|BAL BAHADUR SUNWAR,
Petitioner Bal Bahadur Sunwar seeks review of the Immigration Judge's (IJ) decision that he is not eligible for asylum, withholding of removal, and protection under the Convention Against Torture.(1) The Board of Immigration Review (BIA) summarily denied review. We deny the petition.
Mr. Sunwar is a native and citizen of Nepal. He entered the United States in 1999 on a valid B-1 Visitor's Visa and filed a timely application for asylum, claiming he had been subject to persecution due to his conversion to the Christian faith. Mr. Sunwar stated that he and his brother, also a Christian, had been ostracized by their fellow villagers and accused of killing and eating cows. They were arrested, incarcerated, beaten, and intimidated in an attempt to force them to reaffirm their adherence to Hinduism. He related that his immediate family was also incarcerated and their house was destroyed and looted. They eventually left the village and moved to Kathmandu, the capital of Nepal. Mr. Sunwar moved to Brunei after being advised he was not safe in the capital. After ten years in Brunei, Mr. Sunwar obtained a visa to the United States. His family remained in Nepal, but as the harassment continued, they eventually moved to India.
The Illegal Immigration Reform and Immigrant Responsibility Act of 1996 (IIRIRA) "altered the availability, scope, and nature of judicial review in INS cases."(2) Rivera-Jimenez v. INS, 214 F.3d 1213, 1215 n.1 (10th Cir. 2000). Because Mr. Sunwar's deportation proceedings began in 2000, this case is governed by IIRIRA's permanent rules. See Tsevegmid v. Ashcroft, 318 F.3d 1226, 1229 n.4 (10th Cir. 2003). Under the permanent rules, the Attorney General's decision to grant or deny asylum "shall be conclusive unless manifestly contrary to the law and an abuse of discretion." 8 U.S.C. § 1252(b)(4)(D). Where, as here, the BIA adopts the decision of the IJ, we review the IJ's decision. See Panrit v. INS, 19 F.3d 544, 546 (10th Cir. 1994).
The IJ determined that Mr. Sunwar had shown he had been persecuted due to his religion. The IJ noted, however, that the government of Nepal has recognized many Christian schools, welfare organizations and missions and does not interfere with Christian observances unless Christians are marching without a permit. The government rarely prosecutes converts and holds no religious prisoners. The IJ denied Mr. Sunwar's application because he had not shown a country-wide fear of persecution, as he could live freely in Kathmandu.
Mr. Sunwar argues he did demonstrate a fear of persecution on a country-wide basis. However, the record does not establish that he would be subject to country-wide persecution. We cannot say the IJ's decision that Mr. Sunwar was not eligible for asylum and withholding of removal was "manifestly contrary to law and an abuse of discretion." 8 U.S.C. § 1252(b)(4)(D).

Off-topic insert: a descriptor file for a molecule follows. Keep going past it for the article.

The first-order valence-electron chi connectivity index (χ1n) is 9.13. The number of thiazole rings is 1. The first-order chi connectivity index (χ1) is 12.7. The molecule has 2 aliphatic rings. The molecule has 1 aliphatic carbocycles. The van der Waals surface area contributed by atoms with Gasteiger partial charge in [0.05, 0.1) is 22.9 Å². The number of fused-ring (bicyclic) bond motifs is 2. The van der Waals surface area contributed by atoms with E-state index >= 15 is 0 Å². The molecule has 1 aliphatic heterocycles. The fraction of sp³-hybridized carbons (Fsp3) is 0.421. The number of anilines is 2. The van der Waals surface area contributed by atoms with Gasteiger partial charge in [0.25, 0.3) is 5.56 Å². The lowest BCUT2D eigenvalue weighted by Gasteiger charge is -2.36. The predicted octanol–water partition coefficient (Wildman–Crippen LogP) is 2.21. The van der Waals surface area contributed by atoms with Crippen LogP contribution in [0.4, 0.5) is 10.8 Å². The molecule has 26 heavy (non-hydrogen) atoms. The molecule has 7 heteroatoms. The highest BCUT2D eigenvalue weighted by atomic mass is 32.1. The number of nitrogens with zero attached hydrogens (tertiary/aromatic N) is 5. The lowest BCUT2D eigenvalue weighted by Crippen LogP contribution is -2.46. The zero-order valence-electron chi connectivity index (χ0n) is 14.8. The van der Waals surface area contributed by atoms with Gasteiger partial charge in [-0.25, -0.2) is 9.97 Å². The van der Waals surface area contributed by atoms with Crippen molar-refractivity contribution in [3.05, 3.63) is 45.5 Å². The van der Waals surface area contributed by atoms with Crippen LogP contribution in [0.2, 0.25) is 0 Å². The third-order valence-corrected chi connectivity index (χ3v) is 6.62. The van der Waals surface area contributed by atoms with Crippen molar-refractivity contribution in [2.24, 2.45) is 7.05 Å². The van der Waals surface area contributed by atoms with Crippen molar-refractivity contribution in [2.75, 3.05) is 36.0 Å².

Mr. Sunwar also argues that the BIA erred in affirming the IJ's decision by a single member of the Board without opinion. See 8 C.F.R. § 1003.1(a)(7). Mr. Sunwar contends the BIA abdicated its responsibility to review the IJ's decision when it summarily affirmed that decision without explanation pursuant to the new streamlining regulation.
Section 1003.1(a)(7) (formerly found at 8 C.F.R. § 3.1(a)(7)) permits a single member of the Board to affirm the decision of the IJ without opinion if the Board member concludes the decision is correct and any errors in the decision are harmless. See id. § 3.1(a)(7)(ii). The single member must also determine either that "the issue on appeal is squarely controlled by existing Board or federal court precedent and does not involve the application of precedent to a novel fact situation," or that "the factual and legal questions raised on appeal are so insubstantial that three-Member review is not warranted." Id. (A) & (B). Our review shows that Mr. Sunwar raised no substantial issues of law. Moreover, under existing precedent, there is no factual basis to support a grant of asylum. This case therefore does not present a situation in which the collective judgment of the Board, as opposed to the review of one member, might well have resulted
in a different assessment. Thus, we cannot say the BIA erred in employing the streamlining regulation. We DENY the petition for review.
Entered for the Court
Stephanie K. Seymour
*. This order and judgment is not binding precedent, except under the doctrines of law of the case, res judicata, and collateral estoppel. The court generally disfavors the citation of orders and judgments; nevertheless, an order and judgment may be cited under the terms and conditions of 10th Cir. R. 36.3.
1. Mr. Sunwar does not contest the IJ's determination that he is not eligible for relief under the Convention Against Torture. This issue is waived.
2. We have jurisdiction to review the denial of an asylum request pursuant to 8 U.S.C. § 1252(a)(2)(B)(ii) (excepting asylum decision from provision divesting courts of jurisdiction to review denials of discretionary relief).